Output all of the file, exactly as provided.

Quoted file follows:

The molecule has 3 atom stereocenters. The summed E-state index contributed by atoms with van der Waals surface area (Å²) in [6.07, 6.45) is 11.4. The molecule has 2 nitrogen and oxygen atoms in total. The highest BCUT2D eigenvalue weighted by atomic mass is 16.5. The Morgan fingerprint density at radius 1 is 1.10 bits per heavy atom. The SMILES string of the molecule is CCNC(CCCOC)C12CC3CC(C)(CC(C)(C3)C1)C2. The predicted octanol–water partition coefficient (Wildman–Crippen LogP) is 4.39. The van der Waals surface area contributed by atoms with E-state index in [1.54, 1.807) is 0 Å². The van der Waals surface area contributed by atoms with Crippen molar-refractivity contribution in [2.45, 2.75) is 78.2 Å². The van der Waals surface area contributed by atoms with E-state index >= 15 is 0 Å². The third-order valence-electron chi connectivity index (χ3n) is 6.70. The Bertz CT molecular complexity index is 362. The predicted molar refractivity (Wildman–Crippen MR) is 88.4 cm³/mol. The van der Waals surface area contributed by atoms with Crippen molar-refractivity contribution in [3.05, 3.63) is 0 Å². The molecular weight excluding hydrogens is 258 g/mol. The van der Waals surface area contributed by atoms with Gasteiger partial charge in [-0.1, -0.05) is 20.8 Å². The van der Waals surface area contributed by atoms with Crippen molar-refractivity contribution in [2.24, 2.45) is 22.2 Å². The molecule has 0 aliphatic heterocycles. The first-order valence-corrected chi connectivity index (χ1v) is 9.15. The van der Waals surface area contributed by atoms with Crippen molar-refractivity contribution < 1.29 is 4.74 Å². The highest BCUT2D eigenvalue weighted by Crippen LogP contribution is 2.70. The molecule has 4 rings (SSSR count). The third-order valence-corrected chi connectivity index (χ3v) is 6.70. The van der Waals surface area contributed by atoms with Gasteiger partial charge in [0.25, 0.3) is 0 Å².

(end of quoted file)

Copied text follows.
The molecule has 3 atom stereocenters. The summed E-state index contributed by atoms with van der Waals surface area (Å²) in [6.07, 6.45) is 11.4. The molecule has 2 nitrogen and oxygen atoms in total. The highest BCUT2D eigenvalue weighted by atomic mass is 16.5. The Morgan fingerprint density at radius 1 is 1.10 bits per heavy atom. The SMILES string of the molecule is CCNC(CCCOC)C12CC3CC(C)(CC(C)(C3)C1)C2. The predicted octanol–water partition coefficient (Wildman–Crippen LogP) is 4.39. The van der Waals surface area contributed by atoms with E-state index in [1.54, 1.807) is 0 Å². The van der Waals surface area contributed by atoms with Crippen molar-refractivity contribution in [2.45, 2.75) is 78.2 Å². The van der Waals surface area contributed by atoms with E-state index >= 15 is 0 Å². The third-order valence-electron chi connectivity index (χ3n) is 6.70. The Bertz CT molecular complexity index is 362. The predicted molar refractivity (Wildman–Crippen MR) is 88.4 cm³/mol. The van der Waals surface area contributed by atoms with Crippen molar-refractivity contribution in [3.05, 3.63) is 0 Å². The molecular weight excluding hydrogens is 258 g/mol. The van der Waals surface area contributed by atoms with Gasteiger partial charge in [-0.1, -0.05) is 20.8 Å². The van der Waals surface area contributed by atoms with Crippen molar-refractivity contribution in [2.24, 2.45) is 22.2 Å². The molecule has 0 aliphatic heterocycles. The first-order valence-corrected chi connectivity index (χ1v) is 9.15. The van der Waals surface area contributed by atoms with Crippen molar-refractivity contribution < 1.29 is 4.74 Å². The highest BCUT2D eigenvalue weighted by Crippen LogP contribution is 2.70. The molecule has 4 rings (SSSR count). The third-order valence-corrected chi connectivity index (χ3v) is 6.70. The van der Waals surface area contributed by atoms with Gasteiger partial charge in [0.25, 0.3) is 0 Å².